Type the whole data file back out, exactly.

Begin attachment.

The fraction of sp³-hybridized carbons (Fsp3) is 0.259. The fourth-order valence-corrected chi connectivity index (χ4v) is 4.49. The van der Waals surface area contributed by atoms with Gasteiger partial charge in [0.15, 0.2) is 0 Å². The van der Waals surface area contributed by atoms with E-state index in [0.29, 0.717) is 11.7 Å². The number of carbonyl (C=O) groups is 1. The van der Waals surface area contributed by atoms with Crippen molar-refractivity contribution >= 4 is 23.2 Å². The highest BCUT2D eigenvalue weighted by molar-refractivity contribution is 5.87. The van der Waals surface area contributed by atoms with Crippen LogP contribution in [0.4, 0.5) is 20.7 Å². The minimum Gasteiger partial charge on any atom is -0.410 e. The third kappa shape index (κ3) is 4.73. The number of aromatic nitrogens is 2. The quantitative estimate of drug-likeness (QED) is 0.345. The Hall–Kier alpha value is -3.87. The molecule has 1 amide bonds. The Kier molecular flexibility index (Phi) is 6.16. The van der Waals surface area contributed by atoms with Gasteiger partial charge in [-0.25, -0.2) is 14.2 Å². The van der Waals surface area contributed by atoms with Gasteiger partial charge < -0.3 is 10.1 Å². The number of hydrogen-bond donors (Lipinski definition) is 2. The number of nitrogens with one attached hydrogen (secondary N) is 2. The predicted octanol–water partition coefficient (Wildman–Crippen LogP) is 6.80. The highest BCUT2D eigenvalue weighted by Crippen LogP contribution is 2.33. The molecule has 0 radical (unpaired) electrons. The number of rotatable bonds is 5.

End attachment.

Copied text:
The fraction of sp³-hybridized carbons (Fsp3) is 0.259. The fourth-order valence-corrected chi connectivity index (χ4v) is 4.49. The van der Waals surface area contributed by atoms with Gasteiger partial charge in [0.15, 0.2) is 0 Å². The van der Waals surface area contributed by atoms with E-state index in [0.29, 0.717) is 11.7 Å². The number of carbonyl (C=O) groups is 1. The van der Waals surface area contributed by atoms with Crippen molar-refractivity contribution >= 4 is 23.2 Å². The highest BCUT2D eigenvalue weighted by molar-refractivity contribution is 5.87. The van der Waals surface area contributed by atoms with Crippen LogP contribution in [0.4, 0.5) is 20.7 Å². The minimum Gasteiger partial charge on any atom is -0.410 e. The third kappa shape index (κ3) is 4.73. The number of aromatic nitrogens is 2. The quantitative estimate of drug-likeness (QED) is 0.345. The Hall–Kier alpha value is -3.87. The molecule has 1 amide bonds. The Kier molecular flexibility index (Phi) is 6.16. The van der Waals surface area contributed by atoms with Gasteiger partial charge in [-0.25, -0.2) is 14.2 Å². The van der Waals surface area contributed by atoms with Gasteiger partial charge < -0.3 is 10.1 Å². The number of hydrogen-bond donors (Lipinski definition) is 2. The number of nitrogens with one attached hydrogen (secondary N) is 2. The predicted octanol–water partition coefficient (Wildman–Crippen LogP) is 6.80. The highest BCUT2D eigenvalue weighted by Crippen LogP contribution is 2.33. The molecule has 0 radical (unpaired) electrons. The number of rotatable bonds is 5.